Structural Inspectors See Some Nerve-Wracking Stuff… (30 PICS)

Posted in PICTURES       13 Oct 2020       3265       7 GALLERY VIEW

"This was a property built in the late 1940s by a guy who used to build barracks for the US Army. The home was sitting on metal I-beams and they were supported by large concrete piles. The home hasn't moved an inch since being built. Very interesting and impressive!"


"I am assuming a big rock fan lived down here!"


"A car jack used as a subfloor support underneath a home. Classic!"


"You know your hillside has significantly eroded when the concrete pad which was once embedded into the ground is now dangling a foot in the air."


"This is the result of a creeping hillside and shallow pile placement.

As the hillside slowly moves down or "creeps", the concrete piles, retaining walls and their footings begin to go down with it. This is why proper bearing material should be reached for all supporting systems on a hillside. Some places only require 5 feet down, others require 45+ feet down. It is imperative to get the proper depth!"


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"We always seem to find very old but interesting items when working under homes in LA. Some stuff here dates back to the very early 1900s!"


"Almost all of the concrete piers under this home were in this condition. One solid kick and they would all be toast! They need a good replacement."


"Jenga: House Edition."


"We have inspected this home a few times. It's a vacant lot, currently up for sale.

It has been like this for quite some time and should somebody buy the property, they would be in for a nice replacement project.

Here's the side of the home where you can see a decently sized crack separating the failed and stable areas.

Nature is taking over where this retaining wall has cracked and displaced."


"This is one of those houses you don't want to be under for a very long time... All of the cripple walls and post and piers were tilting and the house was a solid wind gust away from collapsing. We really don't know how it didn't collapse in the last earthquake here in LA. There's one thing for sure, it probably will in the next one.

Here's one of the corners of the home. This place is a ticking time bomb."



"That old tree trunk seems to be the main support at this point."


"A post barely hanging on and probably not doing a very good job at supporting the subfloor. The soil in the back can be seen to be very high in clay content. This is also called expansive soil and is riddled across LA County."


""How do you know it's rotted?" This is how."


"This is a hillside deck supported by a few concrete piles with spall damage. It also appears that there were hollow spots after the poor and it was never repaired."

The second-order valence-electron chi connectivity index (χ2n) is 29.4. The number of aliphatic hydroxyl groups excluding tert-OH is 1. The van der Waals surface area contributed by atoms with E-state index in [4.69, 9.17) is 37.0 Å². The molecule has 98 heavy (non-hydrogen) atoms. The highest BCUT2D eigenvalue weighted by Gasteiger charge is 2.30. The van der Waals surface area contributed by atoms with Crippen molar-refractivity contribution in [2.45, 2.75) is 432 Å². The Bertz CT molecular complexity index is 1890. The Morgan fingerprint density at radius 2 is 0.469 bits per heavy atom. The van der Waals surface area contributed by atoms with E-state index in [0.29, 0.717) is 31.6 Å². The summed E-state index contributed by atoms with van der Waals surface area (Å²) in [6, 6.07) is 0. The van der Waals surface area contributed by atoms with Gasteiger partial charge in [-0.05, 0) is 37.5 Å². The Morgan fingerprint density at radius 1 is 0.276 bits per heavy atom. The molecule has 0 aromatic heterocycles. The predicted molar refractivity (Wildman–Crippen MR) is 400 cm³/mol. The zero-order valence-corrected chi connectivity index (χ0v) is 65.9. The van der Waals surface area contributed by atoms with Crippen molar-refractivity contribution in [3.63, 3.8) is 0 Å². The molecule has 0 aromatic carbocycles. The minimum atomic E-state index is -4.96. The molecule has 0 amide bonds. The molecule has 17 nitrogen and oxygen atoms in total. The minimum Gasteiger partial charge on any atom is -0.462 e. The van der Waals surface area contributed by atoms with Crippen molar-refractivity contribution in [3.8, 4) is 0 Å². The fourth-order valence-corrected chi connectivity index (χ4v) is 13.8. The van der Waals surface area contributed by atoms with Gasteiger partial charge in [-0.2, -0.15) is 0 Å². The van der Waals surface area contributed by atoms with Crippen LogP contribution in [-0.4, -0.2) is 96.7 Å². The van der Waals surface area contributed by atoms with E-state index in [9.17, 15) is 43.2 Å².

"No marble test needed on this one. Now that's some sloping floors."



"When we do soft-story retrofitting, we often add exploratory demo to our engineering phase. This ensures that we know exactly what needs to be done and how to engineer it. This is the reason why!"


"My man E.T. never made it home!"


"The heart of a termite den, once occupied by a colony of the little home destroyers."


"Strap the gap and that's a wrap. I made that up. Feel free to use it."


"It's gotten so bad that even the brick and cement patio is caving in where the once sturdy deck supports were."



"This is a massive crack in the middle of Route 95 in Nevada after the recent 6.5 magnitude earthquake."


"Some serious termite damage on a stud wall. No bueno!"


"This was an area of a hillside home that was not being retained by an actual retaining wall. There was a wooden fence holding back the stone and dirt and it eventually gave way when too much pressure built up. Neighbors said it sounded like gunshots when the nails started popping out of the fence as it fell."


"The stucco guy on this retrofit project called this "a done". I don't know about you, but that doesn't look like "a done" to me."


"Mother Nature will always win eventually. I'm no tree or electrical expert, but I assume this is a fire hazard."



"A few of the piles supporting this hillside deck are beginning to lean over, which will eventually cause some serious structural issues!"


"Luckily, all of these posts are treated but they all touch dirt!"


"The concept of cripple walls doesn't seem to penetrate some people's minds. If a decently size earthquake struck near here, the house would likely fall off the foundation."


"This is truly a roller coaster ride looking at this joist support. Who wants to take a guess at the cause?"


"Classic LA post and pier."




Percival 8 month s ago
Build proper houses, man!
Onnie 8 month s ago
#15. Who would spend any money on a kitchen renovation were the floor is out at least an inch in about 6 feet?!
Rolf 8 month s ago
Yeah 'Murica. The land of the free where everyone is allowed to built everything. That's why we germans have such things as a TÜV, a "Bauordnung", a "Baugenehmigung" and a "Bauamt".
Asenath 8 month s ago
We have those things, too. Shoddy craftsmanship should not be considered evidence of a lack of regulation.
Field 8 month s ago

Yea, your statement highlights your ignorance rather that supporting german superiority...
Valentina 8 month s ago
Rolf, The home construction and remodeling industry is highly regulated and has very strict standards everywhere in the US so “everyone is not allowed to built everything” is a very ignorant comment. Deferred maintenance, weather, earthquakes, along with homeowner work done without a permit happens in every country. Try not to be an imbecile.
Abraham 8 month s ago
Why the poor build quality? My house is on a solid concrete raft on one wing & block and beam the other. No chance of rot, movement or worry!



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